McGarity said we are watching a culture shift in real time. For decades prior, the groupthink was to schedule nonconference wins. The SEC groupthink went something like this: We're the best conference in the country, tested on a weekly basis within our own league. How can the BCS/CFP possibly keep us out?
Then, it happened. An unbeaten Auburn won the SEC in 2004 but was left out of the BCS because unbeaten Oklahoma and USC had superior credentials.
"The tables have turned," McGarity said. "At one point in time, we might have taken our fans for granted to a certain degree. What puts us in the best position to be successful? I think these young men who play the sport are competitors, too. The dynamics have changed."
The CFP has basically guaranteed that any undefeated Power Five team is in. There have never been more than three such teams since 1998.
However, an eight-team bracket might make it possible for a quality two-loss team to get in. That has not happened in the five-year history of the playoff. LSU in 2007 was the only such team to win a championship in the BCS era.
"If some of those schedules Georgia put together, if they were 11-2 … you gotta think they'll be seriously considered [for the playoff]," Brown said.
While Clemson-Georgia looks like a juicy series in 2032-33, who knows what shape either program will be in 14 years from now? Will there even be an NCAA … or college football as a whole?
"I hope I'm [still] the athletic director at Florida," Stricklin said. "The good Lord tells us we're all day to day."
Still, we're accustomed to the mere announcement of such matchups typically causing social media, sports talk and satellite radio tsunamis. Stricklin says there are four subjects that captivate college football masses short of actual games: facilities improvements, recruiting, scheduling announcements and uniform changes.
College football long ago capitalized on scheduling as clickbait. The Power Five leagues all require their teams to schedule at least one Power Five nonconference opponent.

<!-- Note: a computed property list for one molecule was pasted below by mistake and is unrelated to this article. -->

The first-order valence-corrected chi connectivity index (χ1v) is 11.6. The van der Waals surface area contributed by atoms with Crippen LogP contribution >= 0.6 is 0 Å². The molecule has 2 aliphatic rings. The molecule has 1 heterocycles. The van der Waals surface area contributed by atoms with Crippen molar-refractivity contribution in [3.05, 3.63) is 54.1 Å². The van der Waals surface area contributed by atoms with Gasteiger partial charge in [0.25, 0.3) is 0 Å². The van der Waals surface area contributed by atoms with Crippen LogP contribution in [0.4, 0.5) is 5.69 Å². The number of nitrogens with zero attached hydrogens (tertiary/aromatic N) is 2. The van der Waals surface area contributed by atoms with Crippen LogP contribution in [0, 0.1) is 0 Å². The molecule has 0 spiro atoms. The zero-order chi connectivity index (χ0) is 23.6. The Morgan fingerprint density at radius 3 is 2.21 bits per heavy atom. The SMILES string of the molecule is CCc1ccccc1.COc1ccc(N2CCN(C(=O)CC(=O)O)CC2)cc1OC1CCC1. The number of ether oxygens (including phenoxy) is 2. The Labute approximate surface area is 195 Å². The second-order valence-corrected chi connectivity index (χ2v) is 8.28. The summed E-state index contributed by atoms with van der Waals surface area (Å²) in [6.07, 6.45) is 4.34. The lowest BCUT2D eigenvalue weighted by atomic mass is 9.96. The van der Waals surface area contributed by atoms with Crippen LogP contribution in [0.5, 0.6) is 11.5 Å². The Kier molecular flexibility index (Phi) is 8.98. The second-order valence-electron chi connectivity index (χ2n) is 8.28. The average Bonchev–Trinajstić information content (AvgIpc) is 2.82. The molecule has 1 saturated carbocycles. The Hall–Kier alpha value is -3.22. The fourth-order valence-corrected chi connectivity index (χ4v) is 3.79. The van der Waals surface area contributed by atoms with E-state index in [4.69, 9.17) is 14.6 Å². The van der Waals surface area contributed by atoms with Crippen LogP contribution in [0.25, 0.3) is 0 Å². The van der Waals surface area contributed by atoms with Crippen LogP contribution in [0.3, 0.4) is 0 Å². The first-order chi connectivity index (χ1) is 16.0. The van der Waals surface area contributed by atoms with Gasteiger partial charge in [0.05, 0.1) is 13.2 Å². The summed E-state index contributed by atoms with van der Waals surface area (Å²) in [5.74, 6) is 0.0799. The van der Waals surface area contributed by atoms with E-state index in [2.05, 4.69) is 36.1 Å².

"There was a long time where playing as many home games as possible regardless of the opponent was satisfying to our fan bases," Stricklin said. "Their tastes have changed."
In terms of that unknown future, does it matter that Colorado has the second-worst record of any Power Five team over the last decade at 42-82? (Only Kansas is worse.) That at least qualifies the Buffs as a Power Five warm body for the Gators.
Whether it was warranted or not, the SEC is criticized each November for its usual spate of lightweight nonconference games, though Florida-Florida State and South Carolina-Clemson, not to mention Georgia-Georgia Tech, are annual rivalries. The league has -- and will -- argue that its conference schedule tests its teams enough.
"In the SEC we have a natural built-in strength of schedule," Alabama AD Greg Byrne said.
But since Byrne arrived in town 2 ½ years ago, he (and Nick Saban) have added home-and-homes series with Texas, West Virginia, Notre Dame and Oklahoma. Saban has a long history of playing neutral-site games with upcoming contests against USC (2020 in Dallas) and Miami (2021 in Atlanta).
Alabama's last home-and-home nonconference series ended in 2011 at Penn State. That's the blink of eye compared to others. Florida's series with Texas in 2030-31 might be the biggest nonconference home-and-home for the program since Charley Pell took on USC in 1982-83.
Stricklin and McGarity both agree this is an investment in their fans. Earlier this year,.
Among the top 30 in attendance in 2018, Florida had the fifth-highest decline in average per game, which is particularly notable considering the Gators improved by six wins from 2017 to 2018.
"One thing that has a huge impact is visiting teams don't travel like they used to," Stricklin said. "We hold about 8,000 for visitors, and they usually bring about 3,000. There's where the 75-inch TV is hurting us."
That's a reference to the concerns of those who oversee even the most packed stadiums. The temptation is enjoy the comforts of home is becoming greater for the consumers of college football.
"We're trying to find that balance where we're creating a demand," Stricklin said. "At some point, we might have to have an NFL model from a stadium standpoint and make seats a little more precious."
That's almost easy in the NFL where a new stadium (aided by public money) can spring out of the ground in short order to address the need for that premium ticket.
In this century, 17 NFL teams -- more than half the league -- have either built or taken over new stadiums. In the 20 years prior, only eight teams built new stadiums.
While there is nothing on the books currently at Florida, Stricklin says the school is "studying" a plan that would create "fewer [but overall] better seats" at The Swamp.
Combine that with more, better nonconference opponents, and you've got a glimpse of a future playoff race, including the Gators.
"I think that's such a moving target," Stricklin said. "It's hard to plan that far in advance. They're going to help you if you win the game. But depending on how many losses you're sitting with, that could be the game that knocks you out of contention."
That's why the upcoming theater is so attractive. The fan benefits in this ultimate game of nonconference chicken.
An increasing number of teams are willing to take the schedule risk to get the ultimate CFP reward.